Marco Chingari introduced himself and his wife. After a few minutes of friendly interrogation by the sisters, we learned that these obviously humble pool guests were world class opera stars. I envied Marco’s vibrant voice. Chingari’s brilliant baritone speech commanded attention. As tall as some of the professional basketball players I’d known, my first thoughts about Marco were,” If I were going to war, I want him beside me.” On a different note, I eventually realized that if I were to attend a lecture on Dante, I’d want him beside me to explain the nuances of the immortal poet’s Paradiso. As for his wife Francesca? In retrospect, I realized that I’d gotten more keen psychological insights from her in three hours, than I ever gained from any of the three hour classes taught by the dozens of doctors of psychology that I’d studied under. Mostly, I wondered if this land of fables and tales played a trick on me, by placing me face-to-face with one of its living goddesses.
This couple proved talented and knowledgeable in all areas, well beyond my limited storehouse of information. In terms of opera, as a child, my mother forced me to listen to the fabled Beniamino Gigli. After my seventh birthday, she realized the futility of that idea and sent me outdoors to play endless games of ball. That woman, born into a family of musicians, produced a son who was a musical dolt. Aside for my sister Josephine’s piano prowess, she’d have to wait one generation, for my children to arrive, before musical talents reappeared in her bloodline. My most significant musical credential centered on my sitting a table away from the great Pavarotti at the Metropolitan Opera’s Millennium Celebration post opera dinner. My being an arm’s length away from Luciano didn’t afford me operatic aficionado status. Why would these two superstars even want to chat with me? I wondered, but they did.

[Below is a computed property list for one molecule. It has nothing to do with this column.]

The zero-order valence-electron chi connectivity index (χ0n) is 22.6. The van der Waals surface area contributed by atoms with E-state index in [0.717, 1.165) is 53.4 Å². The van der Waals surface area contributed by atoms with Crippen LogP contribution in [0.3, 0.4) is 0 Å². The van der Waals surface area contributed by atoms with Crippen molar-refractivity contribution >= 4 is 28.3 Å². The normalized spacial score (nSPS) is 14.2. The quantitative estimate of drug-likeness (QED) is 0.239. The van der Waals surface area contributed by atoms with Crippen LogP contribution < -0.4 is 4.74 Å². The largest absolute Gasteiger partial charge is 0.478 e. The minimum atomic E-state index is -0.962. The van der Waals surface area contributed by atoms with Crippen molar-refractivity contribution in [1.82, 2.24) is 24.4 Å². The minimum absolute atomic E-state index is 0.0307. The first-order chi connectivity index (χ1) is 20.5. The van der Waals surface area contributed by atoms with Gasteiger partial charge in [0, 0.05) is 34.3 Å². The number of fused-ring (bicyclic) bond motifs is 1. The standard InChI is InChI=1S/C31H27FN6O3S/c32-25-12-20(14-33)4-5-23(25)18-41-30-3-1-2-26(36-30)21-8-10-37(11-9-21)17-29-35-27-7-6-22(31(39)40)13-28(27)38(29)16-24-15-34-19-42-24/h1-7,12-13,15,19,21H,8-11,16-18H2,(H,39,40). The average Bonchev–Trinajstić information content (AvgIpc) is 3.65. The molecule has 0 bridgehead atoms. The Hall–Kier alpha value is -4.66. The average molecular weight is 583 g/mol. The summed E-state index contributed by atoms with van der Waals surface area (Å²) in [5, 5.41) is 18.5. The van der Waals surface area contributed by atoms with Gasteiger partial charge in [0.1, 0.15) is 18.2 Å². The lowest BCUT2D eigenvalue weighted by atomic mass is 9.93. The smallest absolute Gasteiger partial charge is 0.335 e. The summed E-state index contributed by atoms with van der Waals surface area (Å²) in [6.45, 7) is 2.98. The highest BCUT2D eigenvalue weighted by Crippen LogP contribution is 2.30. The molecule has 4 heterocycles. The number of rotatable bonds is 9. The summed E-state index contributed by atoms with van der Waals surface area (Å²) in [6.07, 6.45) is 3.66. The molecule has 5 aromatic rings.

Throughout our conversation, I took notice of the subtleties of their deep affection and remarkable love. These musical artists were attentive to each other’s needs without ignoring the rest of the group. They exchanged personal, private, and affectionate looks and appeared to understand and attend to each other’s wants and needs without speaking. While with us totally, they managed to be aware of the needs of their partner. They shared a private body language of love, without pompous or pretentious ceremony.
Marco patiently explained pitch, perfect pitch, even likened it to basketball skills to make it clearer to me. We spoke of students, teaching technique, pretense, and character. He even offered advice for my granddaughter, a high school singer. Our three hours of chat seemed like 3 minutes. I also felt as if I’d known them for a lifetime. They had to leave because Francesca needed to prepare for a rehearsal in the Greek Theatre that evening.
In parting, Francesca said, “Come to our rehearsal at the theater tonight. Just tell them you’re my American friends.” The previous afternoon I’d wanted to visit the Greek Theater and relive memories of joking with the construction crew. I then saw a sign announcing an admission fee. Since we were at the end of our vacation and our supply of cash diminished, we declined ourselves the pleasure of revisiting the Greek Theatre. Thanks to Francesca’s invitation, not only did we enter the theatre, but expected to watch our new, and most refreshing friends rehearsing.